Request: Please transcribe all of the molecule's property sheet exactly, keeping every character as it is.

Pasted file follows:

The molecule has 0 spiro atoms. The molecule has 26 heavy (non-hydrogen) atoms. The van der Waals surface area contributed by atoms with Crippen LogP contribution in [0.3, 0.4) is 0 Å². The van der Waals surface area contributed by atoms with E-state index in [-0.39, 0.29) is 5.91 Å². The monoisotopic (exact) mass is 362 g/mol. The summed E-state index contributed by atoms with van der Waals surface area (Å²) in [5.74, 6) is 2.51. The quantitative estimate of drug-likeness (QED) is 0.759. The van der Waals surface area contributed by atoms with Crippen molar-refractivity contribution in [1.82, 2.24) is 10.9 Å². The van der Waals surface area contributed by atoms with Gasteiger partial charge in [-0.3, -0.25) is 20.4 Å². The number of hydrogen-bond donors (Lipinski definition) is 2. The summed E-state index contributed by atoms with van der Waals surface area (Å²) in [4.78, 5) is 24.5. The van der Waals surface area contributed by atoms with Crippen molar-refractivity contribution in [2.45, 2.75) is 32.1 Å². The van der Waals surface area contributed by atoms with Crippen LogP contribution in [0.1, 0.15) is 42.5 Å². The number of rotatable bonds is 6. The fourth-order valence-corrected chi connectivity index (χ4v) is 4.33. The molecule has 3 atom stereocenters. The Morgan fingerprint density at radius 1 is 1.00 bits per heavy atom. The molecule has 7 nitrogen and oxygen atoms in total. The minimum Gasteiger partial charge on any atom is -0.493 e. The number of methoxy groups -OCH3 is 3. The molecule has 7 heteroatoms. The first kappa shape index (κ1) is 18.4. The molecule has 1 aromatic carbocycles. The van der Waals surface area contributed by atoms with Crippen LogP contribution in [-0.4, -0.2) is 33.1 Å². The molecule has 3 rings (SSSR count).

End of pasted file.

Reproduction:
The molecule has 0 spiro atoms. The molecule has 26 heavy (non-hydrogen) atoms. The van der Waals surface area contributed by atoms with Crippen LogP contribution in [0.3, 0.4) is 0 Å². The van der Waals surface area contributed by atoms with E-state index in [-0.39, 0.29) is 5.91 Å². The monoisotopic (exact) mass is 362 g/mol. The summed E-state index contributed by atoms with van der Waals surface area (Å²) in [5.74, 6) is 2.51. The quantitative estimate of drug-likeness (QED) is 0.759. The van der Waals surface area contributed by atoms with Crippen molar-refractivity contribution in [1.82, 2.24) is 10.9 Å². The van der Waals surface area contributed by atoms with Gasteiger partial charge in [-0.3, -0.25) is 20.4 Å². The number of hydrogen-bond donors (Lipinski definition) is 2. The summed E-state index contributed by atoms with van der Waals surface area (Å²) in [4.78, 5) is 24.5. The van der Waals surface area contributed by atoms with Crippen molar-refractivity contribution in [2.45, 2.75) is 32.1 Å². The van der Waals surface area contributed by atoms with Crippen LogP contribution in [0.1, 0.15) is 42.5 Å². The number of rotatable bonds is 6. The fourth-order valence-corrected chi connectivity index (χ4v) is 4.33. The molecule has 3 atom stereocenters. The Morgan fingerprint density at radius 1 is 1.00 bits per heavy atom. The molecule has 7 nitrogen and oxygen atoms in total. The minimum Gasteiger partial charge on any atom is -0.493 e. The number of methoxy groups -OCH3 is 3. The molecule has 7 heteroatoms. The first kappa shape index (κ1) is 18.4. The molecule has 1 aromatic carbocycles. The van der Waals surface area contributed by atoms with Crippen LogP contribution in [-0.4, -0.2) is 33.1 Å². The molecule has 3 rings (SSSR count).